I went to an Indian restaurant this evening called Junoon where Vikas Khanna is the Executive Chef. Having reviewed Purnima a few years back, I got word that Vikas would be heading this one. Rajesh Bhardwaj is the owner who told me that he gave up ownership of others for this one. The restaurant has a great atmosphere of being spacious and a more subtle East Indian decor. Junoon is located in Manhattan at 27 W. 24th Street. My friends Deveka and Ernie Leibovitz went with me to sample some of the menu.
I say, "some of the menu" because there are so many items to choose from there would have been no way for me to taste even a quarter of the offerings.
I'm calling this a preview because I want to comment on what made this place so special aside from the food itself. You know how one describes the service as being "impeccable"? Junoon absolutely defines the dictionary meaning of the word.
When seated, the chair was pulled out for me and assistance was given to help push it back to the table. The first person to come over had hot wet towels to cleanse your hands before eating and later came over after the dinner with hot wet towels. Great for both a cold night and not having to wash up before dinner.
There was one waiter who not only took the drink orders but was able to assist Ernie on which Cognac to choose and what to expect with the Japanese rice beer. He also made it a point to have our water glasses filled at all times.
Our waiter, Michael, was not only able to describe the contents and cooking methods of each item presented, but gave us a tale on why a particular lamb kabob came about.
After each set of sample dishes were eaten, all silverware and plates were immediately removed. The busboy would come over to clean the tablecloth of any food and when the food bit produced a stain, he brought over a cloth napkin to cover it up as the napkin matched the tablecloth.
If any of us got up to go somewhere, a waiter was there to refold the napkin and place it on the table.
Okay, it gets better. Deveka and I needed to use the restroom. Come on, you know that women never go alone if there are any other women at the table. Deveka asked the waiter for its locale and he simply said that he would walk her to the direction of where it is. He then pointed to a manager who would be taking her. However, when I got up the manager noticed that I had a bit of a limp and asked if I preferred to go upstairs or downstairs. Well, just outside of the downstairs bathrooms is the Spice Room, so I opted to take those steps. The manager extended his arm and assisted me down the stairs and then described the Spice Room. Would you believe that he was waiting for us so that he could escort me up the stairs and back to my seat?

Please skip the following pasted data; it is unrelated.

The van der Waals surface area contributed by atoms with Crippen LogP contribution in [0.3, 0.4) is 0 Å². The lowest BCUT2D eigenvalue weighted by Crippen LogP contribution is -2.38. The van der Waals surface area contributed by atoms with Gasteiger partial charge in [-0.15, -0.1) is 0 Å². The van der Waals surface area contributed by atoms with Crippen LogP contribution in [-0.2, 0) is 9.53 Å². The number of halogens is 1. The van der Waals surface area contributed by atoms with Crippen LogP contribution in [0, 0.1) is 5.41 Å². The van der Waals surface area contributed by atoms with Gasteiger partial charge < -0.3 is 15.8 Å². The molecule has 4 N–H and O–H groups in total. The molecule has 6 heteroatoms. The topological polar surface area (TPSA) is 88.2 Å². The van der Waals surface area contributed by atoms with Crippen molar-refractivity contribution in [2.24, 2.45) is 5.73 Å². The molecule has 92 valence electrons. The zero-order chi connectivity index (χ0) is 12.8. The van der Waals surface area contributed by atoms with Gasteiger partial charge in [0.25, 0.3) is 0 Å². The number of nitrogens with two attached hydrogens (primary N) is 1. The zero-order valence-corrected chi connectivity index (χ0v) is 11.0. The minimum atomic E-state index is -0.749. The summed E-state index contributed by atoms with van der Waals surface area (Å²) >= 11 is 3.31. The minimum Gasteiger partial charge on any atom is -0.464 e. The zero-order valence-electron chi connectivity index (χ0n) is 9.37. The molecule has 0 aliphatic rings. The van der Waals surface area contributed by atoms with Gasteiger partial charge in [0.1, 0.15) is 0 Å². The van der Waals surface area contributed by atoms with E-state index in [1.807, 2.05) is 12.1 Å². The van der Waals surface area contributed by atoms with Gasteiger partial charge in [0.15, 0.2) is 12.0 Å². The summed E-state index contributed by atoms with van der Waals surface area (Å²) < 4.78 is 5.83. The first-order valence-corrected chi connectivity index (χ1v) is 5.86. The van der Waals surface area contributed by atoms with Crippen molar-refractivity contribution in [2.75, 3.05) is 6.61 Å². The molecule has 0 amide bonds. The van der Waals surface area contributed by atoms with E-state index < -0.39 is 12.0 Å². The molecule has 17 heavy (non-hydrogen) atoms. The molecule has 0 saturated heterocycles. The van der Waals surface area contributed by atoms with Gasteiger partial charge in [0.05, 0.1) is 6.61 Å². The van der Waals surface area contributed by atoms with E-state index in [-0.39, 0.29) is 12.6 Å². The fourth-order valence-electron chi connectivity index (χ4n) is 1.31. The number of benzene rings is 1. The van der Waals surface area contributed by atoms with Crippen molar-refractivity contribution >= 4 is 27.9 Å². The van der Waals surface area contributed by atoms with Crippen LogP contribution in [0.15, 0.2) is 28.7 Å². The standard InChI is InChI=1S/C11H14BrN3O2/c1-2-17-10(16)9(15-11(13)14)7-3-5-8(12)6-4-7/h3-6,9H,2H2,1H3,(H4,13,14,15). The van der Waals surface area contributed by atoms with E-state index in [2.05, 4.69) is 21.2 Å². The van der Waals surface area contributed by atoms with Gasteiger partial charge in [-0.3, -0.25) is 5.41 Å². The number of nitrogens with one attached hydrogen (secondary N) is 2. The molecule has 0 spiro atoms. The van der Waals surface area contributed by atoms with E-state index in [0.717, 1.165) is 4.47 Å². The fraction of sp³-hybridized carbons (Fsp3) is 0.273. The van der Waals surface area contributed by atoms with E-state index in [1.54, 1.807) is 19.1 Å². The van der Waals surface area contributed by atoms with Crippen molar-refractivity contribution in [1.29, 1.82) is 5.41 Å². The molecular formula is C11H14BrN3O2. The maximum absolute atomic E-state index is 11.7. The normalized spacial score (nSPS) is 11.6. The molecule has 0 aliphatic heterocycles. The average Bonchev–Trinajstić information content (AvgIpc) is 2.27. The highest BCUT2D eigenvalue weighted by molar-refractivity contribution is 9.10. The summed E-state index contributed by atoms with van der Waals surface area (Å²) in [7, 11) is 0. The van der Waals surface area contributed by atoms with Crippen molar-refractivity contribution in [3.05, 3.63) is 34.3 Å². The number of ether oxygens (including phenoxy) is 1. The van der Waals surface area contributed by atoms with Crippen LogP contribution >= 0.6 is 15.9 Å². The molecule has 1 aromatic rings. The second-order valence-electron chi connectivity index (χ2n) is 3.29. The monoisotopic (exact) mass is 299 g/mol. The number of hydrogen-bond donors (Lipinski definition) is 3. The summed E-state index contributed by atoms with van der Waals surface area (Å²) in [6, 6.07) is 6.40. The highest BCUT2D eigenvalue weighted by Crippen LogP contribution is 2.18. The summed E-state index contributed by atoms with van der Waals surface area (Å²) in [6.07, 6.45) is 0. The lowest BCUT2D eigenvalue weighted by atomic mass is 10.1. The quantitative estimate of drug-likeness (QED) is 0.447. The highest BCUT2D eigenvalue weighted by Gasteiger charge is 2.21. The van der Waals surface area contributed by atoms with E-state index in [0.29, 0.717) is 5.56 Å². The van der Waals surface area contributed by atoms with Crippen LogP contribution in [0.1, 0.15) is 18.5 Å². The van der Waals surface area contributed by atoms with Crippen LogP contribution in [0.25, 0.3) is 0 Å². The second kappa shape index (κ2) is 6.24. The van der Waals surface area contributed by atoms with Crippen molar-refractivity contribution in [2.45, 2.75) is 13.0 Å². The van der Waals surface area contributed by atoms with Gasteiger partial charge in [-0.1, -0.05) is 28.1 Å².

Now I'll comment on the food. It appears that the herbs and spices are mixed each day so they can bring out the flavor of the particular menu item. That means that if you are having something with "curry" and you are allergic to cumin, it can be simply eliminated. I had noticed not only the array of spices, but tools such as a pestle and mortar and a few different types of grinders.
Having eaten Indian food, I expected my taste buds to bring back memories. They didn't. Every morsel of food had flavors that were unrecognizable probably due to the way the herbs and spices were mixed. In fact there was not one piece of food that was overpowered by the flavor of one particular spice.
Peppery, spicy, hot...don't give that to me. A few things were a bit like that just due to my palate. I simply tolerated it and concentrated on the other flavors. Deveka and Ernie are used to peppery, spicy, hot and for the first time did not request some type of sauce, etc. to heighten the hot.
Ernie said that he was spoiled and that he would find it difficult to eat at another Indian restaurant. Deveka agreed. I rank the food as being a number 10 out of 10. I had a chat with Rajesh to find that he was a former chef so he designed the menu. I will have him on my radio show this week!
IT'S BEEN AWHILE BUT
1 day ago